Todd Spoth has gone from the mosh pit to the photo pit and from side stage to center stage.
As an avid fan of the late ’90s/early 2000s post-punk, pop-punk and emo scenes, the Square and Compass guitarist and contributing photographer for 29-95 has been involved in the local music scene since high school. Square and Compass — singer Thomas Heard, guitarist Tommy Grindle, bassist Jack Sananikone and drummer Jacob Warny, along with Spoth — will take a trip down memory lane Sunday at Walters as an opener for the Ataris.
“(Sananikone’s) dad and my stepdad were in the oil industry, and we were neighbors when we lived in Paris in the ’90s,” Spoth said. “We didn’t even know each other. When we got back to Houston, we met and figured out we were neighbors and found out we had all these things in common. We were into pop-punk back then and saw the Ataris several times. We have pictures from when Jack and I were in our first band together, and Jack’s wearing the Ataris shirt in the band picture.”
All members of Square and Compass share some musical tastes, but also differ in influences. When Spoth met Heard in high school at Clear Brook (Sananikone went there as well), Heard was wearing a shirt with Puff Daddy and Mase on it, while Spoth was into bands such as Jawbreaker and Fugazi. The band members’ individual tastes come together to form a diverse sound, making it hard to pigeonhole Square and Compass within a genre or local scene.
“When people ask me what our band sounds like, I usually reply with, ‘Like dudes that used to be really into hard-core, but want some more melody and complexity in our lives these days’,” Heard said. “As far as where we fit, I’d say that we’re in-betweeners; at some shows we’re the hardest band and at others we’re the lightest.”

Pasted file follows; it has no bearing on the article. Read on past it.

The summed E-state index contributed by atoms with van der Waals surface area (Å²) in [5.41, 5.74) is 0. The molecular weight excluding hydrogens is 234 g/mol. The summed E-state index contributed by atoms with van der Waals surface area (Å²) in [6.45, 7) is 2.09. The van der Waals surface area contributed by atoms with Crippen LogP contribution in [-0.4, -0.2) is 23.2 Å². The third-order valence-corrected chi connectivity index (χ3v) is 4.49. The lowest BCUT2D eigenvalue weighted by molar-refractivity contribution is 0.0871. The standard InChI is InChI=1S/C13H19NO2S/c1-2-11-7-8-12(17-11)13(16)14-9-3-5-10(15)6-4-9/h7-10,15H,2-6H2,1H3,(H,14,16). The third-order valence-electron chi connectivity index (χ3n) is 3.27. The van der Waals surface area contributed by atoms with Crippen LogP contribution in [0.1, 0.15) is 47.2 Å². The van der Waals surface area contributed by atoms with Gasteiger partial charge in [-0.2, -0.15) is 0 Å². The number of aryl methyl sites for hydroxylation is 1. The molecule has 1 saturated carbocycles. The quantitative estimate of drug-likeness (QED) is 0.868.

Years of playing and attending shows have provided Spoth a certain insider’s knowledge when shooting concerts. As a photographer, he is able to anticipate the musicians’ moves to frame the best shot.
“If you’re a sports photographer and covering baseball, you know when a double play is coming up, and you know where your camera is going to go because you can only follow the ball so much,” Spoth said. “Same thing works with music. Even if I’m photographing rap or a rock band, I kind of know what people are going to do. I can sense when a song will change or not change.”
Square and Compass will release its first full-length album in early October and also has five new songs written and ready for either a future EP or to be put toward a second album. All members of the band have jobs, but they have aspirations to get signed by a small label and have the opportunity to tour the world. Opening for the Ataris is a nice thing to have on your résumé, but the band doesn’t want it to be a crowning achievement.
“I do not consider myself a musician; rather, I consider myself a prophet of futility,” Heard said. “If this band is the means by which to further that cause (and if the public will have us), then I would certainly welcome it as a career.”
Square and Compass opening for The Ataris with Red City Radio, Holder
When: 8 p.m. Sunday
Where: Walter’s, 1120 Naylor Street